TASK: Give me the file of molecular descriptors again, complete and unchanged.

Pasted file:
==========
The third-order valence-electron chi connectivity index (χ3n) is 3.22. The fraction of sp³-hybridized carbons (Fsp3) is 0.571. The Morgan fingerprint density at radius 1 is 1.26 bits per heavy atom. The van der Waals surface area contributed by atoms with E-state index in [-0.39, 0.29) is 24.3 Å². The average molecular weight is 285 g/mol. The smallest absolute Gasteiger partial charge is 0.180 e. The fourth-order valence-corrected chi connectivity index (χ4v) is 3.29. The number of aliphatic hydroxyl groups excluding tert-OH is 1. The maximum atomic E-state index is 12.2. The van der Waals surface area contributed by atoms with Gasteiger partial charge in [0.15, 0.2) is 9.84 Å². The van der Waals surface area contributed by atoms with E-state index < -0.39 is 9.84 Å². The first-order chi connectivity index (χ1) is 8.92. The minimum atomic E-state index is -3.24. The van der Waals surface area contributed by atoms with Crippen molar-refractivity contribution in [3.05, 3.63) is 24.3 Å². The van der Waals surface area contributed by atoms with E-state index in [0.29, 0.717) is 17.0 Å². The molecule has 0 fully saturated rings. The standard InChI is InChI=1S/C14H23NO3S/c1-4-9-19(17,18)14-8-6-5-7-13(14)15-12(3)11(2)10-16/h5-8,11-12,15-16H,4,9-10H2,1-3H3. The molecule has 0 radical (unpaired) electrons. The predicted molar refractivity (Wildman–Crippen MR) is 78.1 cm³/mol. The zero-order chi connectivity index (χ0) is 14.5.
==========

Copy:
The third-order valence-electron chi connectivity index (χ3n) is 3.22. The fraction of sp³-hybridized carbons (Fsp3) is 0.571. The Morgan fingerprint density at radius 1 is 1.26 bits per heavy atom. The van der Waals surface area contributed by atoms with E-state index in [-0.39, 0.29) is 24.3 Å². The average molecular weight is 285 g/mol. The smallest absolute Gasteiger partial charge is 0.180 e. The fourth-order valence-corrected chi connectivity index (χ4v) is 3.29. The number of aliphatic hydroxyl groups excluding tert-OH is 1. The maximum atomic E-state index is 12.2. The van der Waals surface area contributed by atoms with Gasteiger partial charge in [0.15, 0.2) is 9.84 Å². The van der Waals surface area contributed by atoms with E-state index < -0.39 is 9.84 Å². The first-order chi connectivity index (χ1) is 8.92. The minimum atomic E-state index is -3.24. The van der Waals surface area contributed by atoms with Crippen molar-refractivity contribution in [3.05, 3.63) is 24.3 Å². The van der Waals surface area contributed by atoms with E-state index in [0.29, 0.717) is 17.0 Å². The molecule has 0 fully saturated rings. The standard InChI is InChI=1S/C14H23NO3S/c1-4-9-19(17,18)14-8-6-5-7-13(14)15-12(3)11(2)10-16/h5-8,11-12,15-16H,4,9-10H2,1-3H3. The molecule has 0 radical (unpaired) electrons. The predicted molar refractivity (Wildman–Crippen MR) is 78.1 cm³/mol. The zero-order chi connectivity index (χ0) is 14.5.